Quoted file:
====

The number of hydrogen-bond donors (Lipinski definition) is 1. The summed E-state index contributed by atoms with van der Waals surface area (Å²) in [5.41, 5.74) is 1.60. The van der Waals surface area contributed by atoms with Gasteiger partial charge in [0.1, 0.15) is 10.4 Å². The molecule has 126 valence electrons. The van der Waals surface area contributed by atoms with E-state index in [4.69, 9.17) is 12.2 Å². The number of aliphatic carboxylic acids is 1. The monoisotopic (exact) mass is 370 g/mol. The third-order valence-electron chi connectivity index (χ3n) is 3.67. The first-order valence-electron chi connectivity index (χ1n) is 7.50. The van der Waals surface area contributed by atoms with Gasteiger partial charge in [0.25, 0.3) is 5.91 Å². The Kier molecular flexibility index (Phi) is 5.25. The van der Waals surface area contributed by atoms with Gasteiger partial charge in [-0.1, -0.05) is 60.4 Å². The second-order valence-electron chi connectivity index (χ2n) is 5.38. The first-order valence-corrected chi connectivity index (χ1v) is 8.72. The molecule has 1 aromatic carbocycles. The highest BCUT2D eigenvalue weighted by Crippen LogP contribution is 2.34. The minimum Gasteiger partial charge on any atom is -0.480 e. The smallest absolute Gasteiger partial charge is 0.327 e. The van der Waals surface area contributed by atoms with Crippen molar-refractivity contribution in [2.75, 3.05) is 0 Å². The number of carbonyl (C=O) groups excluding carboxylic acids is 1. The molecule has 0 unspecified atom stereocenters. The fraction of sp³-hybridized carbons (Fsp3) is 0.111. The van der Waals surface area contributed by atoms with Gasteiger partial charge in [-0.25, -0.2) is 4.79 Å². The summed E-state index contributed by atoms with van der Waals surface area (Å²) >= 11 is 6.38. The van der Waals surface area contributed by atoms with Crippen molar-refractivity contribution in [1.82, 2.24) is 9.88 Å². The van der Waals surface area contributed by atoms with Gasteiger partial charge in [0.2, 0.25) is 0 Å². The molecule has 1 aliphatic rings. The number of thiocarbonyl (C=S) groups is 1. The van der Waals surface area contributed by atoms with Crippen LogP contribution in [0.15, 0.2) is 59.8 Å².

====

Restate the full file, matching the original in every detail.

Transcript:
The number of hydrogen-bond donors (Lipinski definition) is 1. The summed E-state index contributed by atoms with van der Waals surface area (Å²) in [5.41, 5.74) is 1.60. The van der Waals surface area contributed by atoms with Gasteiger partial charge in [0.1, 0.15) is 10.4 Å². The molecule has 126 valence electrons. The van der Waals surface area contributed by atoms with E-state index in [4.69, 9.17) is 12.2 Å². The number of aliphatic carboxylic acids is 1. The monoisotopic (exact) mass is 370 g/mol. The third-order valence-electron chi connectivity index (χ3n) is 3.67. The first-order valence-electron chi connectivity index (χ1n) is 7.50. The van der Waals surface area contributed by atoms with Gasteiger partial charge in [0.25, 0.3) is 5.91 Å². The Kier molecular flexibility index (Phi) is 5.25. The van der Waals surface area contributed by atoms with Gasteiger partial charge in [-0.1, -0.05) is 60.4 Å². The second-order valence-electron chi connectivity index (χ2n) is 5.38. The first-order valence-corrected chi connectivity index (χ1v) is 8.72. The molecule has 1 aromatic carbocycles. The highest BCUT2D eigenvalue weighted by Crippen LogP contribution is 2.34. The minimum Gasteiger partial charge on any atom is -0.480 e. The smallest absolute Gasteiger partial charge is 0.327 e. The van der Waals surface area contributed by atoms with Crippen molar-refractivity contribution in [2.75, 3.05) is 0 Å². The number of carbonyl (C=O) groups excluding carboxylic acids is 1. The molecule has 0 unspecified atom stereocenters. The fraction of sp³-hybridized carbons (Fsp3) is 0.111. The van der Waals surface area contributed by atoms with Gasteiger partial charge in [-0.25, -0.2) is 4.79 Å². The summed E-state index contributed by atoms with van der Waals surface area (Å²) >= 11 is 6.38. The van der Waals surface area contributed by atoms with Crippen molar-refractivity contribution in [1.82, 2.24) is 9.88 Å². The van der Waals surface area contributed by atoms with Gasteiger partial charge in [0.2, 0.25) is 0 Å². The molecule has 1 aliphatic rings. The number of thiocarbonyl (C=S) groups is 1. The van der Waals surface area contributed by atoms with Crippen LogP contribution in [0.15, 0.2) is 59.8 Å².